Blockchain Basics: Key Things to Know

Have you asked yourself what would be the most disrupting technology in the coming years? Well, many scientists and engineers already have the answer to that question: They are all highlighting Blockchain, IoT, Big Data and AI. Today, we are going to talk about the first one of The Big Four, so sit back, relax...and get to know the basics of how Blockchain works.

What do you think about when you hear the word “blockchain”? Most people think about bitcoin. And that makes sense, as it has been the most popular implementation of blockchain till now. But blockchain goes much further than that. Actually, we can use blockchain in many fields such as health, security, government, even virtualizing some assets. And that’s only the tip of the iceberg.

From the beginning

To figure out how the blockchain works, let’s first separate the concept into block and chain.

When we talk about a block, we can say that it is a data structure that contains three main fields. “Id” of the previous block, “id” of the current block and “payload”. The main idea in blockchain is to improve the concept of id. We are not talking about a simple id. We refer to a hash. So, just clarifying , the id of the blocks are hashes.

Giving us the consequent structure of a block:

  • Previous Hash

  • Payload

  • Current Hash

The hash is produced by a hash function. These functions take any input and transform it into a specific string as output. You can think of it as a sign for specific input. Hash functions can be implemented by many algorithms for that purpose, such as, for example, sha-256, which is used in bitcoin blockchain. There are a lot of hash functions, but they all have some common specifications:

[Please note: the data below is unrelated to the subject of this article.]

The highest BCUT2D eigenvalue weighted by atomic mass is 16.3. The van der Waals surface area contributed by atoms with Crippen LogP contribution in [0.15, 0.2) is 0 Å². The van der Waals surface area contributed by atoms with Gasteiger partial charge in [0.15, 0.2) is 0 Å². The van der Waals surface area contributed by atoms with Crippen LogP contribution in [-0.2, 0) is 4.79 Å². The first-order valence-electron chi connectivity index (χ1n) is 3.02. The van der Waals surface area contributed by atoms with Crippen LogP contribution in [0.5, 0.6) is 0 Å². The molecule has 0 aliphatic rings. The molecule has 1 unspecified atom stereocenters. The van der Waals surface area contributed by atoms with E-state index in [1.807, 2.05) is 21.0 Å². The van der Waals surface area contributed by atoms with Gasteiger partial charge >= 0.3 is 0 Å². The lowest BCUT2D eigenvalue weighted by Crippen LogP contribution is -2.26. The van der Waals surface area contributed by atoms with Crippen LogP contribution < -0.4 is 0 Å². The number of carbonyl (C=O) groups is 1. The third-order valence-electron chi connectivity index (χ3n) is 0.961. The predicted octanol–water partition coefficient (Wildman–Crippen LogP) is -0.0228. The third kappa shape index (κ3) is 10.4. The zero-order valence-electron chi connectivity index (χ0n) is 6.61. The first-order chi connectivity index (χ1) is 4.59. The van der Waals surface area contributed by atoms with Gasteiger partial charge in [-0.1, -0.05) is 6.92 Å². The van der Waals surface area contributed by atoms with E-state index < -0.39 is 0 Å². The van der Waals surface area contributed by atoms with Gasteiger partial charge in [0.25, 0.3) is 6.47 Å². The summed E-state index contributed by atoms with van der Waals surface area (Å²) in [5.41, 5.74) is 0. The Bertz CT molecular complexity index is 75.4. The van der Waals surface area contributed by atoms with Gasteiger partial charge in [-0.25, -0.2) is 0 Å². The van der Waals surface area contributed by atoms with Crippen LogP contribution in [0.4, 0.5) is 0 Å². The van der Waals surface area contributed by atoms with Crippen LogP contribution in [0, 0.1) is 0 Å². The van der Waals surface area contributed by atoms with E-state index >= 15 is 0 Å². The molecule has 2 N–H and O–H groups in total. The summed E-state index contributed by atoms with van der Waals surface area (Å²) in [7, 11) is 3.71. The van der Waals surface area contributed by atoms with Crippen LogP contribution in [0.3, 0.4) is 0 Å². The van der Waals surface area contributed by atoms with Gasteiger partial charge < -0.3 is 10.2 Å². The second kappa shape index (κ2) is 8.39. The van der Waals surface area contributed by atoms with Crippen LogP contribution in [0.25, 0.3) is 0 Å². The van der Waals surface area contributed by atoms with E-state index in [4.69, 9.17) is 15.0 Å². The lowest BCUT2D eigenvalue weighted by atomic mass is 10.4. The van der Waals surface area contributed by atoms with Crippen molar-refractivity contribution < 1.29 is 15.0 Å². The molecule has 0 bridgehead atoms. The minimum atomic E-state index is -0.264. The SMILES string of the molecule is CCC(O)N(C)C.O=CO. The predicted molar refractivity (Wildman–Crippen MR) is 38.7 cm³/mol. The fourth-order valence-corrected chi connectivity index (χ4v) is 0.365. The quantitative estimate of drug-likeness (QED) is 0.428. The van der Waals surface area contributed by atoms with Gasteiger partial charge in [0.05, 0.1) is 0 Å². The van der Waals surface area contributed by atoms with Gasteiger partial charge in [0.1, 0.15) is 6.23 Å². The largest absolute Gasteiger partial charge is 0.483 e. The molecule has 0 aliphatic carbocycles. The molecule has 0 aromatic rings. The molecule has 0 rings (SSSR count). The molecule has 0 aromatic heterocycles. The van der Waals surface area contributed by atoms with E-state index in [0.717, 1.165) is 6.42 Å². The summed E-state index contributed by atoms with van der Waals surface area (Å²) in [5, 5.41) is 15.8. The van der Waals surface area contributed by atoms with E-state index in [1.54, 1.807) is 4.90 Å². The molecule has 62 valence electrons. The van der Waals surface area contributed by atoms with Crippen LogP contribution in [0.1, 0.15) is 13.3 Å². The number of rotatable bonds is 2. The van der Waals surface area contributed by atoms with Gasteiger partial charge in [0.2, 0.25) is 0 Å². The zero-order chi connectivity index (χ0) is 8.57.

• Hash functions are irreversible

  • Hash functions are deterministic

  • Hash functions has Avalanche effect : “Minor input change causes big output difference”

  • Hash functions has same output length always

  • Hash functions respond to integrity and authenticity security objectives

So when a block is created (something we’ll talk about later) it has the previous block hash, its content and finally with these two things it’s generated the current block hash number. These three things will be the input for the next block.

So now we know a block and hash definition, it’s pretty clear where the “chain” part of the sentence is. We are basically talking about a linked list where the main difference is that the id are hashes generated with the information of all parents of the current block/item/instance.3

Big Picture

Once we know the details, let’s figure out how the architecture is made of. We have some adjectives that describe the architecture overview.

  • Distributed

  • Decentralized

  • Secure

  • Transparent

The blockchain network works based on these concepts and also they are what have made it famous.